WiC: How do you envision the "techno-social systems" emerging in our industry from anthropological and sociological points of view?
LC: First some words of caution. Avoid distraction by momentarily flashy emergent technology and marketing hype. Reflect on the greed, controlling nature, siloed culture and social immaturity of the current tech industry, as witnessed in the Facebook debacle. Try to understand the panicky feelings triggered by books like How to Fix the Future and the apocalyptic AI warnings of Elon Musk. Read the insightful essay "Forget Killer Robots -- Bias Is the Real AI Danger" by John Giannandrea.
You'll then understand why Kentaro Toyama says in Geek Heresy that "technology alone won't change the world" and that we must instead "Rescue Social Change from the Cult of Technology."
How will this happen? First, thinkers in fields outside STEM will increasingly and computationally embed, commingle and evolve their fields' knowledge systems and impact. These social and humanistic forces will cross-colonize the underlying technologies in countless now unanticipated ways. As these vaster forces come into play, the tech industry will decreasingly "naively control" the unfolding of social futures.
As fields such as anthropology and sociology, ecology and economics, history and philosophy, design and the arts reframe themselves atop coevolving underlying technologies, they'll also help raise collective consciousness of the entangled nature of the resulting "techno-social systems."
Ecological and epidemic Processes are providing mathematical frameworks for partly modeling such techno-social dynamical-systems. As collective consciousnesses of our embeddings within such systems arise, a more widely-disciplined data-driven science will help us model and increasingly predict these systems behavior, much as we now model and predict the weather.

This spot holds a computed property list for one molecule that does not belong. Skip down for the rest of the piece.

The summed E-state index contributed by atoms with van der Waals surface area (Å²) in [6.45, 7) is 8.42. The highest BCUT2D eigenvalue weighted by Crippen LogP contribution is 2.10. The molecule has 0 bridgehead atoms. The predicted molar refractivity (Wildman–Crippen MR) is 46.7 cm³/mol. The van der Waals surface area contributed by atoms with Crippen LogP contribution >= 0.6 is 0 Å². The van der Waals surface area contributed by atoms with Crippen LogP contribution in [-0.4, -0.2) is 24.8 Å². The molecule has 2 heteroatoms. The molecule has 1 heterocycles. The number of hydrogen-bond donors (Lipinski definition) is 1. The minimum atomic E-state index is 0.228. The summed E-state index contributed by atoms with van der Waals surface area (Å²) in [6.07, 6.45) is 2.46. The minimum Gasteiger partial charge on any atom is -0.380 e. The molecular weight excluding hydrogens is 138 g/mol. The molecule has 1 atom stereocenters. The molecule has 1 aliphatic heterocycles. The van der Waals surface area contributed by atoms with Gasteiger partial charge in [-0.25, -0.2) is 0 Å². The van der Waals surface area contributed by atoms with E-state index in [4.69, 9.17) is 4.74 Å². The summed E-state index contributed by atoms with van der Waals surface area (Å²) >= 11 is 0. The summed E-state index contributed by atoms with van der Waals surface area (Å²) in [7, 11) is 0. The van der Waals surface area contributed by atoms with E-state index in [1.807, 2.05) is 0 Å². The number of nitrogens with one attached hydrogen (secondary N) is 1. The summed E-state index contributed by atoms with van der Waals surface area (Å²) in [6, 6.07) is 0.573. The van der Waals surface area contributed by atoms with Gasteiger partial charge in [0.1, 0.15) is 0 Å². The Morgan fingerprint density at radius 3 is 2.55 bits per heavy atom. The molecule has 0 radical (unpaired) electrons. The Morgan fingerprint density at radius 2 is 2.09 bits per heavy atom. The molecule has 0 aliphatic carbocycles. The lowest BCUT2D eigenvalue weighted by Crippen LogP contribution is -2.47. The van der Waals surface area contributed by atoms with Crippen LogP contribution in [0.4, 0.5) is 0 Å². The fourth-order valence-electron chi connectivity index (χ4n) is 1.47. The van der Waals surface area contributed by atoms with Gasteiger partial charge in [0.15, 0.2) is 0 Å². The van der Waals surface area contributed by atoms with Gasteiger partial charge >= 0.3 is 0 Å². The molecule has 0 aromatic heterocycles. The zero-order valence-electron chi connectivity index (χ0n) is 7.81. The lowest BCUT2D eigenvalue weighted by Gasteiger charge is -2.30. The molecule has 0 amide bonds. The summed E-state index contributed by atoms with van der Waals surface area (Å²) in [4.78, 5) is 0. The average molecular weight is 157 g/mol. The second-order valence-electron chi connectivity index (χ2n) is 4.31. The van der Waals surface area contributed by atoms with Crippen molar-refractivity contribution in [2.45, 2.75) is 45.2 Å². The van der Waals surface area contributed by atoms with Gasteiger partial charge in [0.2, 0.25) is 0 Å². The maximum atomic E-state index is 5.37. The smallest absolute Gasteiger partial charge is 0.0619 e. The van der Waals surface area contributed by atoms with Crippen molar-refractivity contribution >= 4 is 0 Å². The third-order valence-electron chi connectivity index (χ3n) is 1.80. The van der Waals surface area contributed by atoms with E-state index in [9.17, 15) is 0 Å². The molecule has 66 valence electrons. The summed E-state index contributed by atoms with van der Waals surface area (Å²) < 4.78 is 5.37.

WiC: How can we make these systems ethical, diverse, adaptable and sustainable for the world as a whole?
LC: We must and create much wider awareness of the entangled techno-social nature of "things". Instead of just engineering "things," we must consciously prototype and engineer measurably diverse, adaptable, ethical and sustainable patterns for "using those things." Think of it as extending local "building-codes" to evolving regional "techno-social-system usage-codes."
The coming wave of change will rapidly spread new forms of cooperative capitalism, trigger major re-alignments in political economy and transmute the role of the city in history. This global process will be analogous to that described by Eugen Weber in Peasants into Frenchmen: The Modernization of Rural France, 1870-1914, only running faster and on a vaster scale.
The earlier social maturation of today's young people will make them sensitive to these emergent techno-social dimensionalities, and position many for leadership in the emerging Techno-Social Age. They can further enhance their future opportunities by following foundational work in fields like anthropology, sociology, ecology, economics, complex systems, and history. As Winston Churchill said, The farther backward you can look, the farther forward you can see."
The incoming wave of techno-social innovation has the stunning potential of reining-in our unsustainable over-use of planet earth, sustainably providing ever-increasing infrastructural functionality and life experiential-amplification per person, while consuming ever-decreasing energy and material resources per person. In parallel it will open up unprecedented explorations of what it's possible to create and experience. For this to sustainably unfold, we must motivate widespread cooperative generation, bootstrapping and sharing of encoded techno-social procedures for measurably doing ever-more with ever-less in diverse environments all around the world.
— Sarah Thomas, Director, Women in Comms